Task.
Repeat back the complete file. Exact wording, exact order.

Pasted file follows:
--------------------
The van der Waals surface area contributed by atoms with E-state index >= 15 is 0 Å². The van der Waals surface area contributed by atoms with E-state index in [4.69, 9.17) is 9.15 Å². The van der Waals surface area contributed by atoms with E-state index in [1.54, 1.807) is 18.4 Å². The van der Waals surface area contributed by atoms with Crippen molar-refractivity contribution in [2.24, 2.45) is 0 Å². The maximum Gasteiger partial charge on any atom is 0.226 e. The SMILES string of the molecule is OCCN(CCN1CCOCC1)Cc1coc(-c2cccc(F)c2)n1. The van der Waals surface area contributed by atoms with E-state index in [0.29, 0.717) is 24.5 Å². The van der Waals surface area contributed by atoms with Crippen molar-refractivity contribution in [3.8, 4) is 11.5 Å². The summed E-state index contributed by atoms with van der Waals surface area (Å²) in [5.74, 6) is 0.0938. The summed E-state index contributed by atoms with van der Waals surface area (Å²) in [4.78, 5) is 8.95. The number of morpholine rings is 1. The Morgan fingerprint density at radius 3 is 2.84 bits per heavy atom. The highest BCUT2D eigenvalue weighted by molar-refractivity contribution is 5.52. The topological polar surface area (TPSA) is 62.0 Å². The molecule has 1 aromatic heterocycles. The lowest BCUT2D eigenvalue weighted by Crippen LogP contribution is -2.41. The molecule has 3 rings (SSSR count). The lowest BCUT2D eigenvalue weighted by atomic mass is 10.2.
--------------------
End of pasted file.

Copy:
The van der Waals surface area contributed by atoms with E-state index >= 15 is 0 Å². The van der Waals surface area contributed by atoms with E-state index in [4.69, 9.17) is 9.15 Å². The van der Waals surface area contributed by atoms with E-state index in [1.54, 1.807) is 18.4 Å². The van der Waals surface area contributed by atoms with Crippen molar-refractivity contribution in [2.24, 2.45) is 0 Å². The maximum Gasteiger partial charge on any atom is 0.226 e. The SMILES string of the molecule is OCCN(CCN1CCOCC1)Cc1coc(-c2cccc(F)c2)n1. The van der Waals surface area contributed by atoms with E-state index in [0.29, 0.717) is 24.5 Å². The van der Waals surface area contributed by atoms with Crippen molar-refractivity contribution in [3.8, 4) is 11.5 Å². The summed E-state index contributed by atoms with van der Waals surface area (Å²) in [5.74, 6) is 0.0938. The summed E-state index contributed by atoms with van der Waals surface area (Å²) in [4.78, 5) is 8.95. The number of morpholine rings is 1. The Morgan fingerprint density at radius 3 is 2.84 bits per heavy atom. The highest BCUT2D eigenvalue weighted by molar-refractivity contribution is 5.52. The topological polar surface area (TPSA) is 62.0 Å². The molecule has 1 aromatic heterocycles. The lowest BCUT2D eigenvalue weighted by Crippen LogP contribution is -2.41. The molecule has 3 rings (SSSR count). The lowest BCUT2D eigenvalue weighted by atomic mass is 10.2.